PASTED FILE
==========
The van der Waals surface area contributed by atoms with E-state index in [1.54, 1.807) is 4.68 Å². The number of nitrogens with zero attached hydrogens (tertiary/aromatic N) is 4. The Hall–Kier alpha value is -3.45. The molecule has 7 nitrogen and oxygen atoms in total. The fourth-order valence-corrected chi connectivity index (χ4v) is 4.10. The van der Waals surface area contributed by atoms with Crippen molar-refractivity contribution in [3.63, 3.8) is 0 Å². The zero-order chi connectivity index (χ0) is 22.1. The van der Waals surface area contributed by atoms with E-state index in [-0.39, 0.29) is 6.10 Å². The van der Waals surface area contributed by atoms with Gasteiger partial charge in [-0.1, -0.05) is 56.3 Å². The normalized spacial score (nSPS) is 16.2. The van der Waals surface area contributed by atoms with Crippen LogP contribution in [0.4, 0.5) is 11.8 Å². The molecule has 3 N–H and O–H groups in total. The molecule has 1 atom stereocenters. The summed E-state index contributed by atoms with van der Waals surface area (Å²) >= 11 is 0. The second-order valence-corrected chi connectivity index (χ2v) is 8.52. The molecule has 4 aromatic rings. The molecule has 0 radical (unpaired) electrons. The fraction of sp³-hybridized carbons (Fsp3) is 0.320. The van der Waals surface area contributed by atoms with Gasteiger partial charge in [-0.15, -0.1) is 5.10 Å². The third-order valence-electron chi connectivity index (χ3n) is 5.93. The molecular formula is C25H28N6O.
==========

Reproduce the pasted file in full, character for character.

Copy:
The van der Waals surface area contributed by atoms with E-state index in [1.54, 1.807) is 4.68 Å². The number of nitrogens with zero attached hydrogens (tertiary/aromatic N) is 4. The Hall–Kier alpha value is -3.45. The molecule has 7 nitrogen and oxygen atoms in total. The fourth-order valence-corrected chi connectivity index (χ4v) is 4.10. The van der Waals surface area contributed by atoms with Crippen molar-refractivity contribution in [3.63, 3.8) is 0 Å². The zero-order chi connectivity index (χ0) is 22.1. The van der Waals surface area contributed by atoms with E-state index in [-0.39, 0.29) is 6.10 Å². The van der Waals surface area contributed by atoms with Gasteiger partial charge in [-0.1, -0.05) is 56.3 Å². The normalized spacial score (nSPS) is 16.2. The van der Waals surface area contributed by atoms with Crippen LogP contribution in [0.4, 0.5) is 11.8 Å². The molecule has 3 N–H and O–H groups in total. The molecule has 1 atom stereocenters. The summed E-state index contributed by atoms with van der Waals surface area (Å²) >= 11 is 0. The second-order valence-corrected chi connectivity index (χ2v) is 8.52. The molecule has 4 aromatic rings. The molecule has 0 radical (unpaired) electrons. The fraction of sp³-hybridized carbons (Fsp3) is 0.320. The van der Waals surface area contributed by atoms with Gasteiger partial charge in [-0.15, -0.1) is 5.10 Å². The third-order valence-electron chi connectivity index (χ3n) is 5.93. The molecular formula is C25H28N6O.